Tokyo Metropolitan Institute of Gerontology, Japan
Keynote: J Nutr Food Sci
Statement of the Problem: Sarcopenic obesity (SO), or the co-existence of both sarcopenia and obesity among elderly people has been an area of interest in current geriatric and gerontological research. Recent research has shown that SO is closely associated with knee osteoarthritis, metabolic syndrome, arterial stiffness, instrumental activities of daily living disability, gait abnormalities, falls, and all-cause mortality, yet there are a very limited number of intervention studies published. The purpose of the study was to determine the effects of exercise and nutritional supplementation on body composition, blood components and physical function in community-dwelling elderly Japanese women with sarcopenic obesity. Methodology & Theoretical Orientation: A randomized controlled trial was conducted on 139 women defined with sarcopenic obesity, who were randomly assigned to one of four intervention groups. The exercise and nutrition (Ex+N), and exercise only (Ex) groups attended a 60-minute class twice a week for three months. The Ex+N and nutrition only (N) groups took essential amino acid and tea catechin supplementation daily for three months. Body composition measured by bioelectric impedance analysis, blood components such as albumin, cholesterol, vitamin D, etc, and physical function including grip strength, knee extension strength, and walking speed were analyzed. Findings: Significant group×time interactions were observed between the groups in usual walking speed (P=0.012), stride (P=0.004), and vitamin D (P<0.001). The Ex+N group showed significant decrease in body fat mass (P=0.036), increase in stride (P=0.038), and vitamin D levels (P<0.001). Further, both Ex+N and Ex groups were over four times as likely to reduce body fat mass as the HE group (OR=4.42, 95%CI=1.21-16.19; OR=4.50, 95%CI=1.13-17.9; respectively). Conclusion & Significance: Although no additive effects were found, the combination of exercise and nutrition had beneficial effects on body fat, blood components and physical function in sarcopenic obese elderly women.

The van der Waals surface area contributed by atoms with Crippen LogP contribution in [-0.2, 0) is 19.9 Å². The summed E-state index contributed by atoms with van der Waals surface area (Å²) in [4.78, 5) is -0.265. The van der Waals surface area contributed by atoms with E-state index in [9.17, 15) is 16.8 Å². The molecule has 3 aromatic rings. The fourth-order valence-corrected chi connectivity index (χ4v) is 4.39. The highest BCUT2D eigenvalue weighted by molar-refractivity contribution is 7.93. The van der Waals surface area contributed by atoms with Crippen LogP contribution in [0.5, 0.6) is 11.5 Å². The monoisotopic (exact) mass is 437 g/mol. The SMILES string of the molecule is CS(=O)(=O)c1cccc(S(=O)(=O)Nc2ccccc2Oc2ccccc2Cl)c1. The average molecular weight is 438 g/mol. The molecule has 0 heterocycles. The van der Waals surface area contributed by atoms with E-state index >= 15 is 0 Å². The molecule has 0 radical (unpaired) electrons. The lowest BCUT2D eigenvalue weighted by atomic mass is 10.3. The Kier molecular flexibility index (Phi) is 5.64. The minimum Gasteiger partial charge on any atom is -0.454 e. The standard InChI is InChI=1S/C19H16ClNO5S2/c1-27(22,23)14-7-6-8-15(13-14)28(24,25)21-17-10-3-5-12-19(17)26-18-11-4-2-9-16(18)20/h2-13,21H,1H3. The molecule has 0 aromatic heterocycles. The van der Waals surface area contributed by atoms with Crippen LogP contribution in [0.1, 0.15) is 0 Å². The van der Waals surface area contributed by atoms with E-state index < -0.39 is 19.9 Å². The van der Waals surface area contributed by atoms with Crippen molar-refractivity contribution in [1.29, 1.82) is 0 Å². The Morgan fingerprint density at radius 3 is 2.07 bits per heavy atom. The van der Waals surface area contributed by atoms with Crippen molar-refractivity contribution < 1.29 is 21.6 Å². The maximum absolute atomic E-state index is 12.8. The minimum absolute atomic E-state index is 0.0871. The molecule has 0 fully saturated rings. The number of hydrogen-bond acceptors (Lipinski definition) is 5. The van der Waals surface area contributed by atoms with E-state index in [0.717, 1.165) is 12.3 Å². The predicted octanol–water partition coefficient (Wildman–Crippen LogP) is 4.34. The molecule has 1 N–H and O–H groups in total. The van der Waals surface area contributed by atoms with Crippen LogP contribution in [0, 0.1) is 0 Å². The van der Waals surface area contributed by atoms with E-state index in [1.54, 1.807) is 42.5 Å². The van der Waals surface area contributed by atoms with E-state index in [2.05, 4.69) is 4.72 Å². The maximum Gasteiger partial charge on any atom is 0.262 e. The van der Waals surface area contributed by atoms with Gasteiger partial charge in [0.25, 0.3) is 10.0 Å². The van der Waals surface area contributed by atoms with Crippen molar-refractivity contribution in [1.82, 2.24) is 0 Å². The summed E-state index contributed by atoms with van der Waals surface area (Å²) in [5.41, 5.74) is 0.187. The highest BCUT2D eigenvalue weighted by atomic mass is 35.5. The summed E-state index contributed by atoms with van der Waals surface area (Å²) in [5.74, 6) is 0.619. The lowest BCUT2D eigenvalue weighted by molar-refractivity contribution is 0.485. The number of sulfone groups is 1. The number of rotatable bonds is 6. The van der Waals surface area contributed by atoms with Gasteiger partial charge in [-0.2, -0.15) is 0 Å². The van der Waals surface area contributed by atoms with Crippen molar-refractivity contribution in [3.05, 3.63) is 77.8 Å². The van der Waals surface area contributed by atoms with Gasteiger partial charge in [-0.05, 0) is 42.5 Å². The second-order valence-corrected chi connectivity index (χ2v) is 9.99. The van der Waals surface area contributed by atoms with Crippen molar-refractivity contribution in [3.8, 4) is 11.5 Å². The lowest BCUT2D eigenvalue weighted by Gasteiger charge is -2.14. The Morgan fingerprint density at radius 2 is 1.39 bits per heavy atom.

Hunkyung Kim is the Head of Prevention of Musculoskeletal Aging Research team at Tokyo Metropolitan Institute of Gerontology. After graduating from Kyungpook National University (South Korea) in 1986, he pursued Doctorate degree in exercise prescription and gerontology at University of Tsukuba (Tsukuba, Japan). His research focus has been on sarcopenia, frailty, urinary incontinence, falls, geriatric syndromes, locomotive syndrome, exercise, nutrition etc., with a particular interest in sarcopenic obesity in recent years.